Nakayama’s lemma is mentioned in the majority of books on algebraic geometry that treat varieties. So I think Ihave read the formulation of this lemma at least 20 times (and read the proof maybe around 10 times) in my life.
But for some reason I just cannot get this lemma, i.e. I have tendency to forget it. Last time this happened just a couple of days ago, in the book of Shafarevich (Basic Algebraic geometry in 1.5.3.) This lemma is used to prove that for finite maps between quasiprojective varieties the image of a closed set is closed, and again this lemma sounded as something foreign to me (so again I went through the proof of the lemma)…
Question. Is there a path to get some stable understanding of Nakayama’s lemma and its corollaries? I would be especially happy if there were some geometric intuition underlying this lemma. Or some geometric example. Or maybe there is a nice article of this topic? Some mnemonic rule? (or one just needs to get used to the lemma?)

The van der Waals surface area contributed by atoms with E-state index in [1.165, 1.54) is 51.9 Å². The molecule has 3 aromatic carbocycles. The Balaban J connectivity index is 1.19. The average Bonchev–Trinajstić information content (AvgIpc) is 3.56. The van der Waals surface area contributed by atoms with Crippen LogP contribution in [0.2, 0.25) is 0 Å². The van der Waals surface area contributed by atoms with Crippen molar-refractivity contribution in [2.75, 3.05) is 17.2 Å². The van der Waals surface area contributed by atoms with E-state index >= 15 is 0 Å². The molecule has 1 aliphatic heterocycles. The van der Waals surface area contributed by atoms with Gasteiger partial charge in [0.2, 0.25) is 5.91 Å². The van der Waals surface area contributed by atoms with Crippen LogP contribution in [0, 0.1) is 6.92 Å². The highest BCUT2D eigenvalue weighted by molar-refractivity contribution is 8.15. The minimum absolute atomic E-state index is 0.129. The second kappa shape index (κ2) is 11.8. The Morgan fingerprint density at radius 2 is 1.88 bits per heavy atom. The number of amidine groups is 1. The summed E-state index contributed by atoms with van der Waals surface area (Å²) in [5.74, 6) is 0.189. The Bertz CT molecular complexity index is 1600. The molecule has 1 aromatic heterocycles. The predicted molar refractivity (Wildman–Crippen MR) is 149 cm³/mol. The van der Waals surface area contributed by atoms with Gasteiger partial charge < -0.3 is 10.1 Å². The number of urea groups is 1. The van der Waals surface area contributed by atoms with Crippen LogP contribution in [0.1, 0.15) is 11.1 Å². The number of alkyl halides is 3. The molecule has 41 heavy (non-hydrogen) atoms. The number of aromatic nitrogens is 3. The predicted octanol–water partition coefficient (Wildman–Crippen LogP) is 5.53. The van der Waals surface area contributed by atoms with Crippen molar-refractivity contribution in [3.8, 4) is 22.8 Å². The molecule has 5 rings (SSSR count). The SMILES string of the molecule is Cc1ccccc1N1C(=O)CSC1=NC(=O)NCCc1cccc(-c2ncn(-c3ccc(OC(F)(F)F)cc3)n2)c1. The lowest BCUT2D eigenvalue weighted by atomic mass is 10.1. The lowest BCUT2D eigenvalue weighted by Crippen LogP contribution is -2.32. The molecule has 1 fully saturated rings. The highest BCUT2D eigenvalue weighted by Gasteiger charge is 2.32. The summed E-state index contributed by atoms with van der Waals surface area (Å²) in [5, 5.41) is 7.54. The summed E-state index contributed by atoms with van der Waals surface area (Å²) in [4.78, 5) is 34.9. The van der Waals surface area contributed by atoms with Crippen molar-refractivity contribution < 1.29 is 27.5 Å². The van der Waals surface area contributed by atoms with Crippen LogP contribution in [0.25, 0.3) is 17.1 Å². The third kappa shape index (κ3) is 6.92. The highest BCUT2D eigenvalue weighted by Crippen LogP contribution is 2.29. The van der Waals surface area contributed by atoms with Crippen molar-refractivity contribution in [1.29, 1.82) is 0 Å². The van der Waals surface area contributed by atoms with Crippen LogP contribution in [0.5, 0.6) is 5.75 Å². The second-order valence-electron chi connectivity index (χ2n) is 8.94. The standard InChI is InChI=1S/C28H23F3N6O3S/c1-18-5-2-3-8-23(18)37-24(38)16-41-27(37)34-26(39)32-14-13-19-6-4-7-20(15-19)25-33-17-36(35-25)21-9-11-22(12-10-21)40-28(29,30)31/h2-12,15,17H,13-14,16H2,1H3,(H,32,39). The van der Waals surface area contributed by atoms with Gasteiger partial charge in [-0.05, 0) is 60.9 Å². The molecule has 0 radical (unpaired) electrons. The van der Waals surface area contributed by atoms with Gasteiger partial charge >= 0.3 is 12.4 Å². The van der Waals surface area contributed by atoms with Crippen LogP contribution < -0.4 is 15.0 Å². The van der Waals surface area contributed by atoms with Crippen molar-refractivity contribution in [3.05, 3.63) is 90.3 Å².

It’s sort of like the inverse function theorem, and that is why it is so strong. If you have n functions vanishing at the origin of kn and want to know if they give a local coordinate system, you ask if their differentials are independent at the origin. Or equivalently if their differentials generate the cotangent space at the origin. So in a [not necessarily noetherian, thanks Georges!] local ring (O,m), Nakayama’s lemma says you can detect that elements of the maximal ideal generate that ideal, hence act sort of like coordinate functions, just by knowing their differentials, i.e. their residues in the Zariski cotangent space m/m2, generate that linear space.
Those versions of the lemma you linked to are almost unrecognizable forms of this simple statement, but that’s the way abstract math goes as we know. But the idea is the same, you have a hypotheses about a truncated version of your statement, and you get out the fuller version. The Jacobson radical stuff is there to disguise the fact that it doesn’t say much unless you are in a local setting. I.e. in a local ring the Jacobson radical is pretty big and you get a better result. In a polynomial ring with tiny Jacobson radical you get nothing.